..'v *,il Independent Herman H. Riddcr, Pulliiktr Dirticl H. RicJdcr, Co-Putlltter Simittt C. Cameron, Central Mjutftr KiiolJ M. Hines, Asil. to Putliiktr L. A. Collins, 5r., pdilottiil Golumiirtt XCilliim \V. Broom, EJllor Milrs E. Siiws, Exeeulite Uil'ir ^talcolm Erlf)', dtiociiilt Editor Sttrlin^ 8cjnis, Aiatdfiag Editor Don Oht, Editorial Piitt EJ'nor LONG BEACH, CALIFORNIA Pag« B-2 to Democratic fortunes. He, of course, will be the underdog. Anyone who runs against an incumbent is. If the mayor' succumbs to the ..temptation' to campaign. ( on persopalities and personal issues .the party could suffer.badly in the. fall as a result of the; primary wounds and Yorty would bear the blame. · + ' * · · * ; ' REPUBLICAN c o n t e s t a n t s George Christopher,^Ronald Reagan and, William Patrick face the same problems. Each to do his best service to his party must develop clean-cut stands. Personality exchanges here could be as damaging as in the Democratic primary. The extent to which the California public benefits from the whole process of elections will be determined by the types of campaigns the candidates wage. Hopefully the public will be given the opportunity to hear good debate, to have-the problems laid Issues* ,/ Gentlemen, Irhe Issues ?J! '· ... .WITH THE ENTRANCE of Los :··::;.«?* . . . - . . Angeles Mayor Samuel W, Yorty in the gubernatorial primary the Democratic Party now finds itself in much the same position as the Republicans. '.' '·'' And there are much the same .possibilities for good and-bad in- ·'rm;ent in both races. , ·"' ^'Constructive, weir'thought-dut idebate in a party primary can be ·'"of ^Service not only to the contestants in the race but to the ·.people of California. .·'*·'.' jiy'the, case of the Democrats, ?,yorty's entry could well serve to ^strengthen that party's future positions. A campaign based upon · issues and problems could force ·a 5t relhinklng and redefinition of bare, to have the issues clearly de- *',t?Mty stands. Then too, Gov. Ed- fined. Each party can gain much ;'rrAmd G. (Pat) Brown of necessity strength from this kind of cam- jmust sharpen his positions, must paign. The public then can be the ·*· rS£amine them in a hew light-- ultimate winner In terms of pro- ;ttilFof convincing and solidifying ...yiding in the fall election a clear .'"JHiiJJarty not only on issues but on mandate on the direction California. .party organization. · should take in the four years Yorty in a sense holds the key ahead.. A Serpent Lies Coiled in Utopia SUBURBIA is another word for Utopia. People move to the suburbs "to be with their own kind," to enjoy lawns and flowers, to have a bit of living room, to bring up their children in a proper environment. But something is going wrong in Utopia. Crime, reports the FBI, increased 8% in the suburbs as compared to 4% for cities and rural areas. Rape increased 12% and robbery 15%.. There are some superficial alibis for surburbia. Many of the criminals come from the central city. Comparative isolation and quick getaway by auto are factors. There is often a lack of police protection. Beyond these factors, however, is a psychological handicap {hat is built into a suburb. People go to suburbs to escape. A suburb is a segregated area isolated from the whole community. Income, social standing, race and even religion are often terms of the segregation. Even 'age may be a cause of segregation; elderly people live in one suburb, young people with children in another. * * ·*· AN EFFECT OF THIS is to make people indifferent to their neighbors in the community at large. They associate chiefly with people who live exactly as they do. Their social conscience is that of the subdivision. Those outside the ghetto --for ghetto it is; no matter how pleasant--are foreigners and therefore enemies. But others cannot be walled out. The criminals--they exist'in even the most respectable .districts-find fjifjr. victims a few block away.' It is not easy to escape from the human race. TOWN MEETING Why Crowd Aisle Before Train Halts? PURELY PERSONAL Prejudices: A few men make counterfeit money; in many more cases, money makes counterfeit men. What makes so many plane'and train passengers get up and stand:in line in a cramped aisle long before they can disembark? Children's first cynicism about'lan- guage begins when they learn that the parental phrase, "We'll see" actually INDEPENDENT, PRESS-mf Trouble Clouds Getting Darker as GOP Assembly Prepares to Meet AN .-ALMOST distilled essence of trouble hangs over the forthcoming state convention of the California Republican Assembly, the state's oldest volunteer political organization. The essence is compounded of re-, duced membership. Birch S o c i e t y participation and an almost complete loss of touch with e l e c t e d GOP officials. · · · . CRA claimed a membership of 40,000 in the early 1960s. It claims about 12,000 now. · ·' , Dick Darling, Riverside realtor and apparent front-running candidate to becoma state president at .the April = 1-3 convention in San Jose, says mem-,., bership was never 40,000.. Greatest membership, he says, was a year ago ' at between 20,000 and 22,000, and he estimates it at between 12,000 and 14,000 now. ' . ' · ' . : . Cyril Stevenson Jr., .the current president, a Berkeley realtor, said recently that five of 16 members on CRA's executive committee are members of the John Birch .Society. * * ' * - . A PET PROJECT of .Stevenson, a . scorecard rating the performance of state legislators according to .CRA standards, gives its top rating.lo State Sen. John G. Schmitz, R-Tustin, the legislature's only acknowledged member, of the Birch Society. Compared .with Schmitz' 97%, Assembly GOP leader Robert Monagan, of Tracy, rated only 25%; Senate GOP leader John McCarthy, of San Rafael, scored ' 2 9 % . . . · · - ' · . . State chairman of the o f f i c i a l Republican State Central Committee, Dr. Gaylord B. Parkinson, of El Cajon, recently took note of Birchers in, another GOP volunteer group, the California Y o u n g Republicans (CYR). Three of the top four state officers are Society members. He said this is .the first concrete evidence of a possible Birch Society takeover of a segment of the Republican Party. Election of the Birchers BOB HOUSER in GYR, he said, seemed to be "more :thari a coincidence." .-.But'neither CYR nor'CRA leadership views Birch. prominence in the ranks with concern. On the contrary, they praise the Birch officers as good Americans whose" Society member- ·ship te-incidental to their volunteer GOP roles. . . ' . - · : · · .-*x * - . * . - . IN SPITE of CRA President Steven-' son's acknowledgement of B i r c h executive committee membership and possibly 100 others in C R A ' ranks, candidate Darling says he "knows of none in CRA" and "couldn't care less." Darling recognizes no extremists in the Republican Party, he told a recent Anaheim news conference, adding, "The extremists are in Washington and heading the Democrat administration in Sacramento. The Democrats leading this nation down the road to 'socialism are the extremists." He .refuses to discuss immediate past history of CRA in controversial terms, specifically the seizure of control by ultraconservatives since 1963. His refusal, .ha says, is because his two main planks toward his own election .are party harmony and party victory this year. However, a corollary plank with Darling is better communications with elected Republicans. Therefore, he doesn't go along with President Stew- v enson's report card on legislators. This could be an issue In the electioneering at San Jose next month. Darling told newsmen his accent on GOP victory this year includes an appeal to "hundreds of thousands of right-thinking Democrats who are fed up with Brown taxes, Brown pornography, Brown deficits, Brown big spending, Brown welfare state and Brown crime in the past seven sordid years." He said the administration of Gov. Edmund G. Brown has been "soft on crime, killers and pornography." SYDNEY HARRIS means "Let's wait until I can .find some plausible reason for denying what you want." ·"· The chief cause of illness is not any specific set of germs or viruses, but life itself; just as the chief cause, of divorce is marriage. : ' People who customarily do things to "save time" customarily have .no idea what they are saving time,for, except to continue doing things to save more time. : - . Our current annoyance at the long hair affected by young men is both trivial and parochial; what matters is the amount of substance insid.e"the head, not outside. When we say of anti-war demonstrators, "They wouldn't be allowed to do that in China or Russia," we'are expressing precisely the point.they are making--for if we banned their freedom to demonstrate, how then would we differ basically from China and Russia? . There is a difference between the "contradiction" that comes from confusion, and that which comes -from profundity; the former is the result of not seeing clearly enough, while, the latter is the result oif.seeing all .too clearly the paradoxes sometimes!.inherent in the very nature of.things':' One of the knottiest psychological problems in police work is that.'if 1 a policeman isn't a suspicious person, he can't do his job well; and if he is a suspicious person, his attitude alienates many ordinary citizens and, thus also makes it harder for him to do. his job well. ' '(' * * * '". A JOURNALISTIC barbarism ..that i r r i t a t e s ma is using the word "critical" to mean "in critical condition," as in the headline, "Driver Critical After Accident," or in:.the sentence, "The patient was critical, at County Hospital"--for the word "critical" implies a state of mind, not of body. ·-" The most truly lonesome people'are those who have not been able to make themselves necessary to somebody*. Revolution results from a collision between that immovable object;.,an institution unwilling to change,-and that irresistible force, an Idea that must change everything in its path-at the conclusion of which, the institution is in ruins and the idea lurns'inlo an immovable object. ' · · ' ' Kudos td Those Who Goofed ' . : .,*. * *. ' : o*' *'.'.* * * * Many Rocket Age 'Failures' Really Were 'Heroes' Who's Who? Discussion of LSD EDITOR: Recent articles in your newspapers have tended to sensationalize and distort the significance and meaning of the use of LSD by individuals in the community. Understanding and clarification are needed. LSD should be limited to controlled research and it is unfortunate that some individuals are obtaining LSD through illicit sources. At one time LSD was promoted as having therapeutic value. Experience shows it to have potentially dangerous and uncontrollable reactions. Its therapeutic value is fraught with uncertainty and potential complications. Its illicit use seems to have an attraction for young creative adults or those seeking to escape reality. Regardless of what motivations young people may have in using LSD it is important that all therapeutic avenues be kept open for them. If the use of this drug is placed in the same repressive category as narcotics it will create the potential for a greater problem. LSD, technically referred to as a psychedelic substance, is not physiologically addicting or habituating in the manner that narcotics are. There are marked differences in immediate and long range changes as a result of LSD usage. The vast majority of indiscriminate users quit after two or three frightening, distraught experiences. Reality is far more pleasant than the experience which LSD can provide users with temporarily. , The effects of LSD can be rapidly reversed through proven medications. It is true, however, that rarely the process cannot be reversed rapidly and the individual may face prolonged disturbance requiring hospitalization and treatment. However, in such instances it is suspected that those individuals were in a very disturbed emotional state. It is most important to keep all avenues of medical care open for these individuals. They and their families should realize that they can obtain prompt medical care and treatment from all areas of Ihc medical community, including mental health clinics. Placing the problems of psychedelic substances such as LSD into the realm of police action will only drive young people into undercover activity, criminality and will further alienate them from society. The Long Beach Psychiatric Society will cooperate with city or county officials in exploring avenues of handling these problems. The psychiatrists of the community if interested will be cooperative in setting up a committee of psychiatrists to work with community agencies to explain and educate about the problems so that the community can take intelligent action, BERNARD TE1TEL, M,D. 2865 Atlantic Ave. Newspaper Enterprise Association ONE OF the games on.the Washington cocktail circuit is figuring out who all the other guests are at a party. A newcomer can run into problems, as former Postmaster General Edward Day found out when he was told at his first reception that a distinguished-looking foreigner was the governor of Puerto Rico. ' "At a reception a week later," Day recalls, "the 'governor' explained that he was, in fact, the ambassador from Peru and therefore could not enlighten me on the subject of Puerto Rico politics." Questions, Answers Q. From what kind of wood are briar pipes made? A. Briar pipes are made from (he root of the tree heath (Erica arborea) of the heather family which grows in southern Europe around the Mediterranean. Q -- What was the best-selling book of fiction in 1965? A--"The Spy Who Came in From the Cold," by John Le Carre. Q--What boofe fs often considered the greatest biography of modern times? A--Carl Sandburg's, biography of Abraham Lincoln. Q--When did President Harry S Truman label his administration the "Fair Deal"? A--On Jan. 5, 1949, in the course of delivering his message on the stale of the union to Congress, From -the Washington Star NEXT WEDNESDAY, March Ifi, is the 40th anniversary .of Dr. Robert Goddard's historic liquid-fueled rocket launching.. It will be commemorated in many ways and places, notably at an expensive banquet in a big Wash- · ington hotel, wjth the vice president of the United States in' attendance. ·Honors.will be conferred, the principal one going to -the government- industry "team" that, executed the most spectacular astronautical under- burn, Mass., on March 16, 1926. The Chinese records place it around 1500 A.D. That is close enough. The annual Wan-Hu dinner (proposed here for the first time) could be held on the Fourth of July, a good day for fireworks, at a Chinese restaurant specializing in banquet catering. The Wan-Hu festivities will be more modest than next week's Goddard dinner. For $25 a plate seems a trifle steep for a banquet honoring a bunch taking-of 1965 -- a series of five · of losers. (Necessary financial support manned flights in Project Gemini. from interested aerospace companies Unquestionably this credit is well merited and is given on a significant occasion. But as always at celebratory functions, certain deeds will be overlooked, forgotten, unsung--even implicitly denied. With full recognition for the ones who did their jobs brilliantly (and who have cashed in bountifully in money, kudos or both), what about those who will be neglected next week: The ones who goofed? * * * FUMBLING as well as finesse has a place in the chronicles of space. One way to commemorate the bobbles of the year would be at another dinner. Let it be in memory of Wan-Hu, first man to fly an unsuccessful rocket' mission. Centuries ago, the official Chinese annals record, Wan-Hu built a "rocket ship" consisting of kites and a saddle suspended beneath them, with 47 gunpowder rockets for propulsion. At a signal, 47 coolies lit the rockets. A "catastrophic failure" (to use a space- age term) ensued; Wan-Hu was never seen again. This historic launching -- which probably would be classified as a "partial success" today--is not pinpointed as to time and place quite so precisely as the unmanned launching by Goddard on a farm near An- WILLIAM HINES is unlikely to materialize.) A $2.75 dinner, selected from Groups "A" and "B" according to (he classic formula on Chinese menu-cards, would be about right. Cocktails preceding the banquet will be on a B.Y.O.L. basis. Commemorating events of 1965, the First Annual Wan-Hu Dinner offers a rich opportunity for recognition of deserving scientists, technologists and politicians. By bizarre coincidence, the receipient of the first Wan-Hu award also is next week's winner: The government-industry term responsible for Gemini. When the Wan-Hu award is conferred on more than one winner, individual plaques go to each, with ah approriate inscription describing the deed being recognized. The inscriptions will be in the Szechuan dialect, so the plaques can be displayed publicly without embarrassment. Among the recipients of the First Wan-Hu Memorial Award are: The mechanic who left a thimble- sized dust cap in an engine of the Gemini ; 6 booster at the time o f - i t s final assembly; and the inspector who approved his work. The manufacturer of a target!vehicle that blew up at the edge of space on Oct. 25, causing cancellation of the Gemini-6 launching (which would have failed anyway because' of the dust cap). The designer of an "easy-closing" spacecraft hatch on Gemini-4 which took iy t pairs of hands to shut after Astronaut Ed White's walk in space. The aerodynamicist who erroneously calculated the lift-over-drag coefficient of the Gemini-3 spacecraft/caiis- ing it to land far from its atoning point in March. * * * THE MANUFACTURER who built a computer so complicated that when it went sour on Gemini-4 in June, nobody could subsequently figure out what had gone wrong; and the manufacturer's advertising agency, which placed full-page ads in newspapers, boasting of a breakthrough that'did not happen. --·. The computer technician at Houston who neglected to update a . program for processing Gemini-5 data in August, with the result that the spacecraft hit the water far off target.' The maker of tape recording equipment that failed identically on-two spacecraft and, by one of these,failures, destroyed forever any chanca to analyze the cause of a 10-mile cross-range error in the landing of Gemini-6. . . . Finally, the administrator o f . the National Aeronautics and Space Administration, under whose supervision Project Gemini overran cost and time estimates by a generous 100%. Ha will b« invited to accept the award on behalf of all, and to respond with brief and appropriate remarks. "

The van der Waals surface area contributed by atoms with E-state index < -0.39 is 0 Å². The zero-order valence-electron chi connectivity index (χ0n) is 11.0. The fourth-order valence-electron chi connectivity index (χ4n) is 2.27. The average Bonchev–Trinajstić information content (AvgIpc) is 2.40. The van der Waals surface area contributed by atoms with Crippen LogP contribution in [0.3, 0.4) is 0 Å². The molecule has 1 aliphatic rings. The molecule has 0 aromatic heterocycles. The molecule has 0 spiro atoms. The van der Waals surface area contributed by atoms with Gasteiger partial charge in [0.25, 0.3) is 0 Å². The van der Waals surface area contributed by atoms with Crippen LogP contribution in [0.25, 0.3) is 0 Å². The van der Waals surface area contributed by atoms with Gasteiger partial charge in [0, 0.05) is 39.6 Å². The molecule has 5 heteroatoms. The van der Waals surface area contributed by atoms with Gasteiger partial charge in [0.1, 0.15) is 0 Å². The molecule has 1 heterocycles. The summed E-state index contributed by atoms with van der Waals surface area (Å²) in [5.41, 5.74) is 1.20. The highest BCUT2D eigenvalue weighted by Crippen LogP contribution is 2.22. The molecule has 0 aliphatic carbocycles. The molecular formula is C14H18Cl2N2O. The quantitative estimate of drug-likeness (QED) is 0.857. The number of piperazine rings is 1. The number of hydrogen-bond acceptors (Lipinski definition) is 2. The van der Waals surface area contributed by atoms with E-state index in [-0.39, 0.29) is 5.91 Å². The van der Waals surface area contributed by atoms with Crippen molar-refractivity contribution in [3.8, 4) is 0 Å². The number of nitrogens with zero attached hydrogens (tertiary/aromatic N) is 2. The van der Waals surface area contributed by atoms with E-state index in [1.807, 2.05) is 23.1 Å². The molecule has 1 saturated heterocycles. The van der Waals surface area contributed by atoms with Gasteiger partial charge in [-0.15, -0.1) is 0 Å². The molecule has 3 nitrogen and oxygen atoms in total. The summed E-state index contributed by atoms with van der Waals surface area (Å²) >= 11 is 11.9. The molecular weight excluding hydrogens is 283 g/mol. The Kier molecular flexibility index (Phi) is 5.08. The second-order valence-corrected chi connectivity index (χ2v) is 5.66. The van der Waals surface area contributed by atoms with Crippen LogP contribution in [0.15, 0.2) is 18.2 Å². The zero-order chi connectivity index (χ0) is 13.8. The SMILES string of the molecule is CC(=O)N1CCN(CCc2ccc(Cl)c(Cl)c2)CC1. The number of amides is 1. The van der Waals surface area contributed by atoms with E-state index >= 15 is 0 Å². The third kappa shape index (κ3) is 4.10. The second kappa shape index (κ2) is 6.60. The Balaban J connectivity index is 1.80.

What members have found on this page

Get access to Newspapers.com

  • The largest online newspaper archive
  • 11,200+ newspapers from the 1700s–2000s
  • Millions of additional pages added every month

Try it free